Then, only seconds later, the water crested, lifting Ralph up and out of that den of death, tossing him like driftwood on to the rocks, where he latched-on and was able to dash up the incline to the top of the pier.

We hightailed it back to shore as quickly as possible, never again to challenge such a storm as was experienced on that day.

Lessons From The Trail

Spatial Awareness

We walk alone in fields, pass through doorways, stand in crowded elevators and wait in lines. Point being – we’re all familiar with our own presence and girth, in a variety of different settings, and generally don’t give it a second thought. However, to stay safe when hiking, some situations mandate a heightened sense of awareness.

In order to get the shot I want when photographing waterfalls, for instance, I sometimes access areas which are inherently dangerous – such as narrow, elevated ledges. Of course, I don’t do so haphazardly – I first closely observe the environment, width, footing, stable handholds within reach, etc.. Perhaps most important, though, is that I remind myself I’m wearing a backpack!

Few scenarios are more startling than attempting to turn around on a ledge, only to have the added bulk of ones backpack bump into a rock face or trees – creating an unbalanced sensation of being pushed forward. It’s difficult to regain ones composure in close spaces when balance is compromised – understand the space you occupy.

Shoutout To Friends

I have many friends here on WordPress and would like to mention a few. Please visit their sites, like their posts and leave comments, too.

01


Tiffany Arp-Daleo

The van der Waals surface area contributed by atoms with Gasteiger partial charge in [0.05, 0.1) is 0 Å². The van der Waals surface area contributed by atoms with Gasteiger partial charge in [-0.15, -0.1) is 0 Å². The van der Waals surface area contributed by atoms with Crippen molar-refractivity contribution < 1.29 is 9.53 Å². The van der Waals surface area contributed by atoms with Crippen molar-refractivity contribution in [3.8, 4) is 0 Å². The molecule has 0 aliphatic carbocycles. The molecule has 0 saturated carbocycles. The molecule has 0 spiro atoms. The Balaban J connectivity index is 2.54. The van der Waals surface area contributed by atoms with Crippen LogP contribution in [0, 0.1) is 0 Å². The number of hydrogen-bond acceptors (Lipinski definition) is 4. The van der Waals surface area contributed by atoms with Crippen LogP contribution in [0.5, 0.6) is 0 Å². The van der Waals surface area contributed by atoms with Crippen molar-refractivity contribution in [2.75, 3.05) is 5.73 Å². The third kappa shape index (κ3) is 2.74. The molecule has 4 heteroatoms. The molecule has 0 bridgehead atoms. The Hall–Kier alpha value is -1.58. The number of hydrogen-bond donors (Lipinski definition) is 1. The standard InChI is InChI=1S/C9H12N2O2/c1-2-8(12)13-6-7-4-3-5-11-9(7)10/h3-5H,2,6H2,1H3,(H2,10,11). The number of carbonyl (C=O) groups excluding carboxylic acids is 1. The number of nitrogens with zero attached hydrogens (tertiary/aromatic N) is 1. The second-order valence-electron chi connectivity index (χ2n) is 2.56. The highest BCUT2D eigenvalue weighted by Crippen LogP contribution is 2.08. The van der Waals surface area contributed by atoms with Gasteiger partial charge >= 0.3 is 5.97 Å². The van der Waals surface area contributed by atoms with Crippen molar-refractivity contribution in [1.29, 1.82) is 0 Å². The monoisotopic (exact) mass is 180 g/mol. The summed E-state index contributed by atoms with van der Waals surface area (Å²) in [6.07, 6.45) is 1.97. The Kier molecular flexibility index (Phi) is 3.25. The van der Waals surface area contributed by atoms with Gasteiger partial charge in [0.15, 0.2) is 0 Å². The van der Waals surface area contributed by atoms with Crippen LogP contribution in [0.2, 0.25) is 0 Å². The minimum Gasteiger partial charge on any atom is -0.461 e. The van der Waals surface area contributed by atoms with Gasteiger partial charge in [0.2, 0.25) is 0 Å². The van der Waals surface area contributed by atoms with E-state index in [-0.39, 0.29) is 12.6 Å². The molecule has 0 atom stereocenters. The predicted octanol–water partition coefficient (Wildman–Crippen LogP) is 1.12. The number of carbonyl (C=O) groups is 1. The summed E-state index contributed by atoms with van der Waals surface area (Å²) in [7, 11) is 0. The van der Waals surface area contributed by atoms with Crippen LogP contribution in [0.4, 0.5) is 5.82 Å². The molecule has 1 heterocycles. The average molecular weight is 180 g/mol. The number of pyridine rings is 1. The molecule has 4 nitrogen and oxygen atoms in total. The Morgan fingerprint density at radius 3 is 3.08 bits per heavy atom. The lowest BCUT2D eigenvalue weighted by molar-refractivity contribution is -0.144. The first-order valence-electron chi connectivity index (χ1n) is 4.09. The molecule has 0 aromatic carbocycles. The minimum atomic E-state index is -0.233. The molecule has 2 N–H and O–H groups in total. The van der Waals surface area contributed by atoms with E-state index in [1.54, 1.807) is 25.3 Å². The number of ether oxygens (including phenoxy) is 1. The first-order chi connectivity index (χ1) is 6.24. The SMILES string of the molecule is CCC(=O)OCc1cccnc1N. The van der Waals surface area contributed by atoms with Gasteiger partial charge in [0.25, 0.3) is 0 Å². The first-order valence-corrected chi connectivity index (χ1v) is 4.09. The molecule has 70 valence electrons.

visit web site

From San Diego, California, Tiffany is a very good painter & mixed media artist, utilizing a style she describes as Bohemian Abstract…

02


Carla Milho

visit web site

From Lisbon, Portugal, Carla is a very talented creative writer sharing imagination, positivity, courage & her inspirational life experiences…

03


Mamen An

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From Spain, Mamen An describes herself as a free thinker with the soul of a poet, with splendid lyrics about dreams, relationships & love…

04


Anna Liwun

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From Germany, Anna is Indonesian and trilingual, sharing her experiences on travel, food, faith, communication & also writing fiction…


PHOTO CREDIT: modified photo from unsplash.com.

Poem About A Writer

I have a friend who is a gifted & imaginative writer. She also is often a source of inspiration for me to write poetry, including the following…

She Writes From The Heart

Putting pen to paper she writes
Words flow from her creative mind
Imagination without limitation
Always, one of a kind.

From deep in her heart, filled with love
Her life experiences teach
With wisdom and inspiration
She shares advice but doesn’t preach.

A humble woman with courage
She’ll tell you to believe
She knows the best is yet to come
Her goals set to achieve.

I’m so grateful to call her friend
Yet sometimes my heart skips a beat
Her eyes and face, so beautiful
And precious soul, so sweet.

© 2021 Phil Perkins

An Aspiring Writer

Do You Speak Portuguese? I don’t, but I have a friend from Portugal who is an aspiring writer with a Google Translate button in the sidebar – she is Carla Milho.

I encourage you to visit her site and follow her work! She’s an honest, truthful person who writes from the heart with sincerity and passion, following her dreams through engaging, life-experience discussions of ambition and goal-setting, an appeal to self-improvement, cautious tales of deleterious external influences, the value of family and friendships & other points of interest.


Note: the header design is a modified photo from unsplash.com